# Data Visualization

Back To Index

02_DataVisualization

## Data Visualization¶

A modern data scientist relies on several visualization techniques to sniff out trends, outliers and patterns in data. A typical visualization exercise uses constructs like graph plots, bar/pie charts, scatter plots and historgrams. Here we will use histograms to look at the distribution of variables in our dataset, and a scatter plot to look at the correlation amongst them.

### Dataset¶

We will use Swedish isurance dataset taken from following source (Reference: Swedish Committee on Analysis of Risk Premium in Motor Insurance): https://college.cengage.com/mathematics/brase/understandable_statistics/7e/students/datasets/slr/frames/frame.html

The data has two columns:

X = number of claims

Y = total payment for all the claims in thousands of Swedish Kronor for geographical zones in Sweden

In :
###################################################
#  Filename : data_visualization                  #
#  Purpose : To demonstrate use of matplotlib     #
#   for creating simpel visuals                   #
#            1. Histograms                        #
#            2. Scatter Plots                     #
#  Author : Niel S.                               #
#  The English Tea Company LLC                    #
###################################################
from matplotlib import pyplot as plt

#The Dataset.

#These are the values of the independent variable.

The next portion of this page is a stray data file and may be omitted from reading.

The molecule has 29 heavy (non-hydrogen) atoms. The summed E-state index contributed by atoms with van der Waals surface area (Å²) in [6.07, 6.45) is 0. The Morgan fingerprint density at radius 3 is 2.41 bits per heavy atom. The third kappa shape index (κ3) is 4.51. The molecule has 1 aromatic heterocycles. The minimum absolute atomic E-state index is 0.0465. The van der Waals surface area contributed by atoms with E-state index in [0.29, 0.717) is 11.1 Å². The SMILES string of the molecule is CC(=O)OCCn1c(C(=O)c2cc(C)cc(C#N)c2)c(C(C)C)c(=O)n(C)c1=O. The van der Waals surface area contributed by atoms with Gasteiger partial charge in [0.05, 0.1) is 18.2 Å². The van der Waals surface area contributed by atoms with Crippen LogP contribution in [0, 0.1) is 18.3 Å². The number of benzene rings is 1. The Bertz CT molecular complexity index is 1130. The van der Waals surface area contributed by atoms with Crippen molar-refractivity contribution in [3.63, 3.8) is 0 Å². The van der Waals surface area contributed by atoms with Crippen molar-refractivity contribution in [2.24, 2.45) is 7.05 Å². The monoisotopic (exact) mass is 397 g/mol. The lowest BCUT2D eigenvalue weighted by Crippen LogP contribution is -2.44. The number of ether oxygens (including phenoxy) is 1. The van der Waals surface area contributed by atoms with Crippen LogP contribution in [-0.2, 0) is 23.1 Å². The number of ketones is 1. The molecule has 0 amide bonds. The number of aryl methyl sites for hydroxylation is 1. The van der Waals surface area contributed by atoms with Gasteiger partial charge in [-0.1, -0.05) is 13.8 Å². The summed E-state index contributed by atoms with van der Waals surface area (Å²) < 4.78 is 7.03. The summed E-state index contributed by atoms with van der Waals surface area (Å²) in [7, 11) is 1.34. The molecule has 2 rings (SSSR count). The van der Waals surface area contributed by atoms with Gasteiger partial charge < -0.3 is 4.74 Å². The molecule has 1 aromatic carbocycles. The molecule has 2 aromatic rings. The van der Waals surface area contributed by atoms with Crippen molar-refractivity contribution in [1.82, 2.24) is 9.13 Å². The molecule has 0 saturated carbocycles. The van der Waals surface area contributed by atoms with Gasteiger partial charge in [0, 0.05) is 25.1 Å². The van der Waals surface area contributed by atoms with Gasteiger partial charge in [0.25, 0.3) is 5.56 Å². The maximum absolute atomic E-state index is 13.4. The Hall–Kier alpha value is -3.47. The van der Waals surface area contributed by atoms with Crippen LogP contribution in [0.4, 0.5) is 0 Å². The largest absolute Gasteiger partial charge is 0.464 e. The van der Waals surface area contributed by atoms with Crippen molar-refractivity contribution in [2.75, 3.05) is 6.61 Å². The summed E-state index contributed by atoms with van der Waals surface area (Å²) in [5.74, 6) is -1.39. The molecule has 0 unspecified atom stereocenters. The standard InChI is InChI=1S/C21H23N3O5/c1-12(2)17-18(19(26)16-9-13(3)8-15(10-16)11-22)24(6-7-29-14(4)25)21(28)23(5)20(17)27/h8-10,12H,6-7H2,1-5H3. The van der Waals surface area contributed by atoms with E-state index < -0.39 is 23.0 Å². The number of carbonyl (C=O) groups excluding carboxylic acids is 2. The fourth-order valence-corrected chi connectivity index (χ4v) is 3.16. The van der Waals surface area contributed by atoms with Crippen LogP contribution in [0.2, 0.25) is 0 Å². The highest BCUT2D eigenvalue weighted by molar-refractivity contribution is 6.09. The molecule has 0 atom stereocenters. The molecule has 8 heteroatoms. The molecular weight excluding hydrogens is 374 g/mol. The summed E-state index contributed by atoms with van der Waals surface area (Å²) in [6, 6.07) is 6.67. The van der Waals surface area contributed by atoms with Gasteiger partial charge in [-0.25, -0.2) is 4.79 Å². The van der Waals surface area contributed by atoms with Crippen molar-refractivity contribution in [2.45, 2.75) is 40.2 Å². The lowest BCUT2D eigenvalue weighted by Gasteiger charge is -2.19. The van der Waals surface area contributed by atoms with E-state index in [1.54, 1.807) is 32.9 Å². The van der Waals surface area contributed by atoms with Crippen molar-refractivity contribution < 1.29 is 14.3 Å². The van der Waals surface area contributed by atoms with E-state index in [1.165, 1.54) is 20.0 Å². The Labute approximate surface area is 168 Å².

X = [108,19,13,124,40,57,23,14,45,10,5,48,11,23,7,2,24,6, \
3,23,6,9,9,3,29,7,4,20,7,4,0,25,6,5,22,11,61,12,4,16,13,60,\
41,37,55,41,11,27,8,3,17,13,13,15,8,29,30,24,9,31,14,53,26]

#These are the values of the dependent variable
Y = [392.5,46.2,15.7,422.2,119.4,170.9,56.9,77.5,214,65.3, \
20.9,248.1,23.5,39.6,48.8,6.6,134.9,50.9,4.4,113,14.8, \
48.7,52.1,13.2,103.9,77.5,11.8,98.1,27.9,38.1,0,69.2,14.6, \
40.3,161.5,57.2,217.6,58.1,12.6,59.6,89.9,202.4,181.3,152.8, \
162.8,73.4,21.3,92.6,76.1,39.9,142.1,93,31.9,32.1,55.6,133.3, \
194.5,137.9,87.4,209.8,95.5,244.6,187.5]

def main():
#Visualizing the data.
visualize_input_data(X,Y)

def visualize_input_data(X,Y):
'''
Input:
X : a column of x values.
Y : a column of y values.
'''

#Create a figure object with 3 axes.
fig0,(ax0,ax1,ax2) = plt.subplots(1,3,figsize=(15,5))

#How many bins we need for histograming?
max_range = 150
min_range = 0
bin_width = 15
####Number of bins
nbins =int((max_range-min_range)/bin_width)
####Bins
bins = [0+i*bin_width for i in range(0,nbins+1)]

#Create the histogram a.k.a frequency chart of X
n0,b0,p0 = ax0.hist(X,bins=bins,histtype='stepfilled',label='X',color='blue')

#Create a histogram of Y (same binning as in X).
'''
Exercise: Code for Y histogram goes here.
'''

#Some Cosmetic settings for ax0
ax0.set_xlabel('X')
'''
Exercise: Add code to set Y label to 'Frequency'
'''
ax0.legend()

#Some Cosmentics settings for ax1
'''
Exercise: Add Code to do exactly same
settings for ax1 as ax0
'''
##Do a scatter plot for the variables.
ax2.scatter (X,Y,label='Weekly Returns')
ax2.set_xlabel('X')
ax2.set_xlim([0,50])
ax2.set_ylim([0,130])
'''
Exercise: Add code to set ylabel as 'Y'
'''
'''
Exercise: Add code to display the legend
'''

if __name__ == '__main__':
main() # Conclusion¶

A look at the histograms show that variable X (number of claims) is concentrated within the range 0-15 for most of the geographical regions, whereas the variable Y ( total payment in thousands ) peaks around the range 25-35. The scatter plot suggests that linear dependence of Y on X with 3.0 of slope.

Back To Index